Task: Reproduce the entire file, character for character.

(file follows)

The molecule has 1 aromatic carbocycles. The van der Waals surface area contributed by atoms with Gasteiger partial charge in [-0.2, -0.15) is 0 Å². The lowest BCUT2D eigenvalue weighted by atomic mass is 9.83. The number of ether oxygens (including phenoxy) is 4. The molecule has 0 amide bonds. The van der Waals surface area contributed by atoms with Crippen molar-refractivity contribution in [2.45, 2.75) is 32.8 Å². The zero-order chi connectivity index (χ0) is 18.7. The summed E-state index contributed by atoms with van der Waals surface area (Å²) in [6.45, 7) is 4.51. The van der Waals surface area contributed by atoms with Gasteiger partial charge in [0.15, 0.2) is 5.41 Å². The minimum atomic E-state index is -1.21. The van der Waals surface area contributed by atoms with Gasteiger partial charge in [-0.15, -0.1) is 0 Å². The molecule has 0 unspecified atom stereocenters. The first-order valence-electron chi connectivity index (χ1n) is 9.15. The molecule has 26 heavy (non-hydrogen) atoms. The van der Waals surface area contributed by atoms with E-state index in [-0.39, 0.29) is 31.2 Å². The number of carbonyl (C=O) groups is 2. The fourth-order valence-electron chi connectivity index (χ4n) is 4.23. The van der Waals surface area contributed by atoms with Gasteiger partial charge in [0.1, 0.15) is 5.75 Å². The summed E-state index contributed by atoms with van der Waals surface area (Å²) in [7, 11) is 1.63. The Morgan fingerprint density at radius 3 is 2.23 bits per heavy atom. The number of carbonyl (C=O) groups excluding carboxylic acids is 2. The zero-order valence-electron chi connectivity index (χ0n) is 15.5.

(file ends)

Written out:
The molecule has 1 aromatic carbocycles. The van der Waals surface area contributed by atoms with Gasteiger partial charge in [-0.2, -0.15) is 0 Å². The lowest BCUT2D eigenvalue weighted by atomic mass is 9.83. The number of ether oxygens (including phenoxy) is 4. The molecule has 0 amide bonds. The van der Waals surface area contributed by atoms with Crippen molar-refractivity contribution in [2.45, 2.75) is 32.8 Å². The zero-order chi connectivity index (χ0) is 18.7. The summed E-state index contributed by atoms with van der Waals surface area (Å²) in [6.45, 7) is 4.51. The van der Waals surface area contributed by atoms with Gasteiger partial charge in [0.15, 0.2) is 5.41 Å². The minimum atomic E-state index is -1.21. The van der Waals surface area contributed by atoms with Gasteiger partial charge in [-0.15, -0.1) is 0 Å². The molecule has 0 unspecified atom stereocenters. The first-order valence-electron chi connectivity index (χ1n) is 9.15. The molecule has 26 heavy (non-hydrogen) atoms. The van der Waals surface area contributed by atoms with E-state index in [-0.39, 0.29) is 31.2 Å². The number of carbonyl (C=O) groups is 2. The fourth-order valence-electron chi connectivity index (χ4n) is 4.23. The van der Waals surface area contributed by atoms with Gasteiger partial charge in [0.1, 0.15) is 5.75 Å². The summed E-state index contributed by atoms with van der Waals surface area (Å²) in [7, 11) is 1.63. The Morgan fingerprint density at radius 3 is 2.23 bits per heavy atom. The number of carbonyl (C=O) groups excluding carboxylic acids is 2. The zero-order valence-electron chi connectivity index (χ0n) is 15.5.